keywords = "Acute bleeding, Multimer, Plasma-derived, Prophylaxis in VWD, Recombinant, von Willebrand factor",
author = "Flora Peyvandi and Peter Kouides and Turecek, {Peter L.} and Edward Dow and Erik Berntorp",
year = "2019",
month = "1",
day = "1",
doi = "10.1016/j.blre.2019.04.001",
language = "English",
volume = "38",
journal = "Blood Reviews",
issn = "0268-960X",
publisher = "Churchill Livingstone",

}

TY - JOUR

T1 - Evolution of replacement therapy for von Willebrand disease

T2 - From plasma fraction to recombinant von Willebrand factor

AU - Peyvandi, Flora

AU - Kouides, Peter

AU - Turecek, Peter L.

AU - Dow, Edward

AU - Berntorp, Erik

PY - 2019/1/1

Y1 - 2019/1/1

N2 - The diagnosis and treatment of von Willebrand disease (VWD) are challenging, in part because patients exhibit a wide range of bleeding patterns and manifestations (e.g. epistaxis, gingival bleeding, heavy menstrual bleeding, gastrointestinal bleeds, postoperative bleeding, hemarthroses) and in part because many tests are required to make an accurate diagnosis. Factor replacement therapies for VWD are the mainstay of treatment for patients who do not respond to desmopressin. They have gradually evolved from crude preparations of plasma proteins to plasma-derived concentrates containing both von Willebrand factor (VWF) and factor VIII (FVIII). However, varying amounts and quality of VWF and varying content of FVIII have contributed to the lack of a standardized approach to replacement therapy. More recently, the treatment of VWD has undergone a slow yet significant change from plasma-derived VWF/FVIII concentrates with VWF:ristocetin cofactor (RCo)/FVIII ratios ≤1, to those with VWF:RCo/FVIII ratios >10, to a recombinant VWF. This article reviews the evolution of factor replacement therapy for patients with VWD that has occurred over the last several decades. The availability of a greater variety of factor replacement therapies poses a challenge in terms of a standard algorithm of care but may help overcome the limitations of earlier treatments and allow treatment personalization according to individual patient needs.

AB - The diagnosis and treatment of von Willebrand disease (VWD) are challenging, in part because patients exhibit a wide range of bleeding patterns and manifestations (e.g. epistaxis, gingival bleeding, heavy menstrual bleeding, gastrointestinal bleeds, postoperative bleeding, hemarthroses) and in part because many tests are required to make an accurate diagnosis. Factor replacement therapies for VWD are the mainstay of treatment for patients who do not respond to desmopressin. They have gradually evolved from crude preparations of plasma proteins to plasma-derived concentrates containing both von Willebrand factor (VWF) and factor VIII (FVIII). However, varying amounts and quality of VWF and varying content of FVIII have contributed to the lack of a standardized approach to replacement therapy. More recently, the treatment of VWD has undergone a slow yet significant change from plasma-derived VWF/FVIII concentrates with VWF:ristocetin cofactor (RCo)/FVIII ratios ≤1, to those with VWF:RCo/FVIII ratios >10, to a recombinant VWF. This article reviews the evolution of factor replacement therapy for patients with VWD that has occurred over the last several decades. The availability of a greater variety of factor replacement therapies poses a challenge in terms of a standard algorithm of care but may help overcome the limitations of earlier treatments and allow treatment personalization according to individual patient needs.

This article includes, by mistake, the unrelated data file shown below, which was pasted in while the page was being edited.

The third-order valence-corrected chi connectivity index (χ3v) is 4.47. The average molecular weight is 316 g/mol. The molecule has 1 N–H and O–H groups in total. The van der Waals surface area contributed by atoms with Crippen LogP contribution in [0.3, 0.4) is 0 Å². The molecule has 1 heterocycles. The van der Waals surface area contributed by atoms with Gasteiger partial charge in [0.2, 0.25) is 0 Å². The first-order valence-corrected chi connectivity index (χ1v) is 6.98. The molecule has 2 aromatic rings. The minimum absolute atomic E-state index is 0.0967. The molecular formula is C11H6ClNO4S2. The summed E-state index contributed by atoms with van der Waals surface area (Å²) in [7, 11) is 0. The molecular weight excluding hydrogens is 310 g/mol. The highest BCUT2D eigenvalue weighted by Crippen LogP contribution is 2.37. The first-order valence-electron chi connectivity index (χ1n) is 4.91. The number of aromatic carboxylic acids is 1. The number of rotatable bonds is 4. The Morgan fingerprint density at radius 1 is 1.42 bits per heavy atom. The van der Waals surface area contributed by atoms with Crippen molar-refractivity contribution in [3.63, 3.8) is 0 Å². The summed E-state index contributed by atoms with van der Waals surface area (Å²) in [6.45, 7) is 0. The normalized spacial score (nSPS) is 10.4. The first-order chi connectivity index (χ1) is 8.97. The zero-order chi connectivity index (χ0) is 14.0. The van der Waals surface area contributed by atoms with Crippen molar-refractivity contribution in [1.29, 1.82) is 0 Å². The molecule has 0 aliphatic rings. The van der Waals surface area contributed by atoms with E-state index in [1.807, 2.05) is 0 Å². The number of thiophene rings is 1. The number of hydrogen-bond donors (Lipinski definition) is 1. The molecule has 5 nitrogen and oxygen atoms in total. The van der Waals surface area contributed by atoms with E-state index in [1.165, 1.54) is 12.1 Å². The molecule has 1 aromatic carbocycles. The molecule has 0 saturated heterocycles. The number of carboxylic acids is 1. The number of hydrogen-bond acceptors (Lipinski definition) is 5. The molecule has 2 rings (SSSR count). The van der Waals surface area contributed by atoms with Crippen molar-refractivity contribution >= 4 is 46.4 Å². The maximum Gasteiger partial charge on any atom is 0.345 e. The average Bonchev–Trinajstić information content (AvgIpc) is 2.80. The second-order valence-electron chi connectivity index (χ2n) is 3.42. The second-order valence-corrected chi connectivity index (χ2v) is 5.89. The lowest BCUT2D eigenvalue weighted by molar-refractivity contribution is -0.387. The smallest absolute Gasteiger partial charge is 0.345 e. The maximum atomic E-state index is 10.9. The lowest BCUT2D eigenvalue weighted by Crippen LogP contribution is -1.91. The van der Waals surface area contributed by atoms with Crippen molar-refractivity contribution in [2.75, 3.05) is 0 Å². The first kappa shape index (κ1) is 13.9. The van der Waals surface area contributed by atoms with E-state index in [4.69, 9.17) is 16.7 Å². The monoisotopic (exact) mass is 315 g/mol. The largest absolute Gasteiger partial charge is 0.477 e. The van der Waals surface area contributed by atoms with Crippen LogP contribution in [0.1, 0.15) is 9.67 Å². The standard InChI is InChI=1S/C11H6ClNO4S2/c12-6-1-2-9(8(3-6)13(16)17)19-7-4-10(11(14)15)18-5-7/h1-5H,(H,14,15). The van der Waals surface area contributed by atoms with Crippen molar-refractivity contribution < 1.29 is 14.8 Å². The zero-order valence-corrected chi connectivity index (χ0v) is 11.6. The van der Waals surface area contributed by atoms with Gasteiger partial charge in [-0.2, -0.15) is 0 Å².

KW - Acute bleeding

KW - Multimer

KW - Plasma-derived

KW - Prophylaxis in VWD

KW - Recombinant

KW - von Willebrand factor

UR - http://www.scopus.com/inward/record.url?scp=85067342769&partnerID=8YFLogxK

UR - http://www.scopus.com/inward/citedby.url?scp=85067342769&partnerID=8YFLogxK

U2 - 10.1016/j.blre.2019.04.001

DO - 10.1016/j.blre.2019.04.001

M3 - Review article

AN - SCOPUS:85067342769

VL - 38

JO - Blood Reviews

JF - Blood Reviews

SN - 0268-960X

M1 - 100572

ER -